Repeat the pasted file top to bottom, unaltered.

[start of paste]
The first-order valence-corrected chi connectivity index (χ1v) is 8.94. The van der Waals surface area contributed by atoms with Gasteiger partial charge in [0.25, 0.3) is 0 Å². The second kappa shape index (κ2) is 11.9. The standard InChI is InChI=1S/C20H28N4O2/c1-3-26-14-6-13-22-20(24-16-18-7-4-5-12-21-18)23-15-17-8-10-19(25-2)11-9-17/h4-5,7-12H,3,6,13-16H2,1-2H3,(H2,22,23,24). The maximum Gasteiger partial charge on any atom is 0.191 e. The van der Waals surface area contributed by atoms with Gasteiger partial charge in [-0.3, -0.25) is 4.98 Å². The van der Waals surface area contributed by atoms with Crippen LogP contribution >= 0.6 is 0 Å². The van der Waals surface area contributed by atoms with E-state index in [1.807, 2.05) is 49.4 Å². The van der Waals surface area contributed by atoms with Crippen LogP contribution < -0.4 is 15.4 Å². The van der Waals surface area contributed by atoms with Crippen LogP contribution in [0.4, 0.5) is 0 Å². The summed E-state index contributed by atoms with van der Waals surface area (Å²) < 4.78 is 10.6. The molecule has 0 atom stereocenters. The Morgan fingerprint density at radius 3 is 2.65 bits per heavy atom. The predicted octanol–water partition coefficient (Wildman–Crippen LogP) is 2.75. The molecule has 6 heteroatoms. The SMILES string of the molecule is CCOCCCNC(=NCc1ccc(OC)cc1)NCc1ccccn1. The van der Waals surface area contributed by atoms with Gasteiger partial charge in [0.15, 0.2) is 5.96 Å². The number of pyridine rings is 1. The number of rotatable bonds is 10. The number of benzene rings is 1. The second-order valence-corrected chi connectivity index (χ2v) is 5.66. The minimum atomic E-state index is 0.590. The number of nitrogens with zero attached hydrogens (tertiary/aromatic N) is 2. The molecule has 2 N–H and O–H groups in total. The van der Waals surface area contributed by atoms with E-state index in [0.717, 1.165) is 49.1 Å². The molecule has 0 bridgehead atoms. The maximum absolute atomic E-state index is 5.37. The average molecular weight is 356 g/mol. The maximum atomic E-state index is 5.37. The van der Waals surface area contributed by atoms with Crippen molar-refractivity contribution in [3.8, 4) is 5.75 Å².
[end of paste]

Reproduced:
The first-order valence-corrected chi connectivity index (χ1v) is 8.94. The van der Waals surface area contributed by atoms with Gasteiger partial charge in [0.25, 0.3) is 0 Å². The second kappa shape index (κ2) is 11.9. The standard InChI is InChI=1S/C20H28N4O2/c1-3-26-14-6-13-22-20(24-16-18-7-4-5-12-21-18)23-15-17-8-10-19(25-2)11-9-17/h4-5,7-12H,3,6,13-16H2,1-2H3,(H2,22,23,24). The maximum Gasteiger partial charge on any atom is 0.191 e. The van der Waals surface area contributed by atoms with Gasteiger partial charge in [-0.3, -0.25) is 4.98 Å². The van der Waals surface area contributed by atoms with Crippen LogP contribution >= 0.6 is 0 Å². The van der Waals surface area contributed by atoms with E-state index in [1.807, 2.05) is 49.4 Å². The van der Waals surface area contributed by atoms with Crippen LogP contribution < -0.4 is 15.4 Å². The van der Waals surface area contributed by atoms with Crippen LogP contribution in [0.4, 0.5) is 0 Å². The summed E-state index contributed by atoms with van der Waals surface area (Å²) < 4.78 is 10.6. The molecule has 0 atom stereocenters. The Morgan fingerprint density at radius 3 is 2.65 bits per heavy atom. The predicted octanol–water partition coefficient (Wildman–Crippen LogP) is 2.75. The molecule has 6 heteroatoms. The SMILES string of the molecule is CCOCCCNC(=NCc1ccc(OC)cc1)NCc1ccccn1. The van der Waals surface area contributed by atoms with Gasteiger partial charge in [0.15, 0.2) is 5.96 Å². The number of pyridine rings is 1. The number of rotatable bonds is 10. The number of benzene rings is 1. The second-order valence-corrected chi connectivity index (χ2v) is 5.66. The minimum atomic E-state index is 0.590. The number of nitrogens with zero attached hydrogens (tertiary/aromatic N) is 2. The molecule has 2 N–H and O–H groups in total. The van der Waals surface area contributed by atoms with E-state index in [0.717, 1.165) is 49.1 Å². The molecule has 0 bridgehead atoms. The maximum absolute atomic E-state index is 5.37. The average molecular weight is 356 g/mol. The maximum atomic E-state index is 5.37. The van der Waals surface area contributed by atoms with Crippen molar-refractivity contribution in [3.8, 4) is 5.75 Å².